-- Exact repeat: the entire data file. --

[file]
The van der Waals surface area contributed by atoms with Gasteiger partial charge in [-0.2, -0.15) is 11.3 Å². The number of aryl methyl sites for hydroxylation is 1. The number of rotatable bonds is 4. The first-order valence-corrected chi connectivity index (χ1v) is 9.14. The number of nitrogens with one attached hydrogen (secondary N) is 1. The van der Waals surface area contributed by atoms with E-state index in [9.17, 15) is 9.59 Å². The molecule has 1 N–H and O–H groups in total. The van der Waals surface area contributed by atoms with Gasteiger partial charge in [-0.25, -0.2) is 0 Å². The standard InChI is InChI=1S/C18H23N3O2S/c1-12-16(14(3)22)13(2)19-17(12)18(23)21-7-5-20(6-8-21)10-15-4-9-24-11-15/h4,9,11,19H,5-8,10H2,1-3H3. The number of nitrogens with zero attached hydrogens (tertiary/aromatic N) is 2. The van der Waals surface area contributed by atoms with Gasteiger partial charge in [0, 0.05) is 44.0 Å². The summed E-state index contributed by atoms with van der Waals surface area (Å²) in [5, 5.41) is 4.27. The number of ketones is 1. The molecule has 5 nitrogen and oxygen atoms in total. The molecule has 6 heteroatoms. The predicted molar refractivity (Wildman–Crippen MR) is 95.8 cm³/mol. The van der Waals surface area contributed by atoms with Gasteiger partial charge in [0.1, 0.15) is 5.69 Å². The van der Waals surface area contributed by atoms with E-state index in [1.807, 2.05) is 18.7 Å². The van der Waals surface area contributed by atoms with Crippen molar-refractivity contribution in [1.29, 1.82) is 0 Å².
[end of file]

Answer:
The van der Waals surface area contributed by atoms with Gasteiger partial charge in [-0.2, -0.15) is 11.3 Å². The number of aryl methyl sites for hydroxylation is 1. The number of rotatable bonds is 4. The first-order valence-corrected chi connectivity index (χ1v) is 9.14. The number of nitrogens with one attached hydrogen (secondary N) is 1. The van der Waals surface area contributed by atoms with E-state index in [9.17, 15) is 9.59 Å². The molecule has 1 N–H and O–H groups in total. The van der Waals surface area contributed by atoms with Gasteiger partial charge in [-0.25, -0.2) is 0 Å². The standard InChI is InChI=1S/C18H23N3O2S/c1-12-16(14(3)22)13(2)19-17(12)18(23)21-7-5-20(6-8-21)10-15-4-9-24-11-15/h4,9,11,19H,5-8,10H2,1-3H3. The number of nitrogens with zero attached hydrogens (tertiary/aromatic N) is 2. The van der Waals surface area contributed by atoms with Gasteiger partial charge in [0, 0.05) is 44.0 Å². The summed E-state index contributed by atoms with van der Waals surface area (Å²) in [5, 5.41) is 4.27. The number of ketones is 1. The molecule has 5 nitrogen and oxygen atoms in total. The molecule has 6 heteroatoms. The predicted molar refractivity (Wildman–Crippen MR) is 95.8 cm³/mol. The van der Waals surface area contributed by atoms with Gasteiger partial charge in [0.1, 0.15) is 5.69 Å². The van der Waals surface area contributed by atoms with E-state index in [1.807, 2.05) is 18.7 Å². The van der Waals surface area contributed by atoms with Crippen molar-refractivity contribution in [1.29, 1.82) is 0 Å².